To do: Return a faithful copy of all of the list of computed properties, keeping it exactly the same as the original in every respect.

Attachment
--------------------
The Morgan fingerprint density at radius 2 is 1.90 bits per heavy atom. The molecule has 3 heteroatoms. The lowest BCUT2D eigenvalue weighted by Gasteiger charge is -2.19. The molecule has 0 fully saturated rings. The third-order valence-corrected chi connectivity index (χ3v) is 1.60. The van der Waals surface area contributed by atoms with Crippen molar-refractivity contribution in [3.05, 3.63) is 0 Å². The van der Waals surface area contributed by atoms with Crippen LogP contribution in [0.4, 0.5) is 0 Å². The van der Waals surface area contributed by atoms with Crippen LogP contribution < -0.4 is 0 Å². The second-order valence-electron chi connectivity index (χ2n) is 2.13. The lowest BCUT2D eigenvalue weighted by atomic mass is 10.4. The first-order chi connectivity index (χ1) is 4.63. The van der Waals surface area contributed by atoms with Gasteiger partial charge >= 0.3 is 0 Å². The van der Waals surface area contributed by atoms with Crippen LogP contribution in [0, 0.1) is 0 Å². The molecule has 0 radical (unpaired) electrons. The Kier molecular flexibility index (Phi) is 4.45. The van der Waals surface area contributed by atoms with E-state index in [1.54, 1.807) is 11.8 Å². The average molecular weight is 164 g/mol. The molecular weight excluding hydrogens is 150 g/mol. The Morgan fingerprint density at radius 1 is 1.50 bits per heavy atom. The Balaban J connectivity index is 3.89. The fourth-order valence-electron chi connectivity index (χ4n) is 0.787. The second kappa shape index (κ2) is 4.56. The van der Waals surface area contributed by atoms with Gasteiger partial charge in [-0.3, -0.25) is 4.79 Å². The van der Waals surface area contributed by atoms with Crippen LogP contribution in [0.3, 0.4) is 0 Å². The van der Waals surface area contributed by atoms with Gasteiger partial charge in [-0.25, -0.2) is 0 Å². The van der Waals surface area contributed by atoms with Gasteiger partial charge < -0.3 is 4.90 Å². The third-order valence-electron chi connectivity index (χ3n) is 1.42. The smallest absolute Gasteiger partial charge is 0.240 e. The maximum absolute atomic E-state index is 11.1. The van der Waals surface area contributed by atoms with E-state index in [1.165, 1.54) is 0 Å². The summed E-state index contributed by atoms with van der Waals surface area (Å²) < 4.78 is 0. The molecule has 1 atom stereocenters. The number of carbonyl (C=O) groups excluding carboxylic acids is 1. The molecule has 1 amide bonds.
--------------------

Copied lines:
The Morgan fingerprint density at radius 2 is 1.90 bits per heavy atom. The molecule has 3 heteroatoms. The lowest BCUT2D eigenvalue weighted by Gasteiger charge is -2.19. The molecule has 0 fully saturated rings. The third-order valence-corrected chi connectivity index (χ3v) is 1.60. The van der Waals surface area contributed by atoms with Crippen molar-refractivity contribution in [3.05, 3.63) is 0 Å². The van der Waals surface area contributed by atoms with Crippen LogP contribution in [0.4, 0.5) is 0 Å². The van der Waals surface area contributed by atoms with Crippen LogP contribution < -0.4 is 0 Å². The second-order valence-electron chi connectivity index (χ2n) is 2.13. The lowest BCUT2D eigenvalue weighted by atomic mass is 10.4. The first-order chi connectivity index (χ1) is 4.63. The van der Waals surface area contributed by atoms with Gasteiger partial charge >= 0.3 is 0 Å². The van der Waals surface area contributed by atoms with Crippen LogP contribution in [0, 0.1) is 0 Å². The molecule has 0 radical (unpaired) electrons. The Kier molecular flexibility index (Phi) is 4.45. The van der Waals surface area contributed by atoms with E-state index in [1.54, 1.807) is 11.8 Å². The average molecular weight is 164 g/mol. The molecular weight excluding hydrogens is 150 g/mol. The Morgan fingerprint density at radius 1 is 1.50 bits per heavy atom. The Balaban J connectivity index is 3.89. The fourth-order valence-electron chi connectivity index (χ4n) is 0.787. The second kappa shape index (κ2) is 4.56. The van der Waals surface area contributed by atoms with Gasteiger partial charge in [-0.3, -0.25) is 4.79 Å². The van der Waals surface area contributed by atoms with Crippen LogP contribution in [0.3, 0.4) is 0 Å². The van der Waals surface area contributed by atoms with Gasteiger partial charge in [-0.25, -0.2) is 0 Å². The van der Waals surface area contributed by atoms with Gasteiger partial charge < -0.3 is 4.90 Å². The third-order valence-electron chi connectivity index (χ3n) is 1.42. The smallest absolute Gasteiger partial charge is 0.240 e. The maximum absolute atomic E-state index is 11.1. The van der Waals surface area contributed by atoms with E-state index in [1.165, 1.54) is 0 Å². The summed E-state index contributed by atoms with van der Waals surface area (Å²) < 4.78 is 0. The molecule has 1 atom stereocenters. The number of carbonyl (C=O) groups excluding carboxylic acids is 1. The molecule has 1 amide bonds.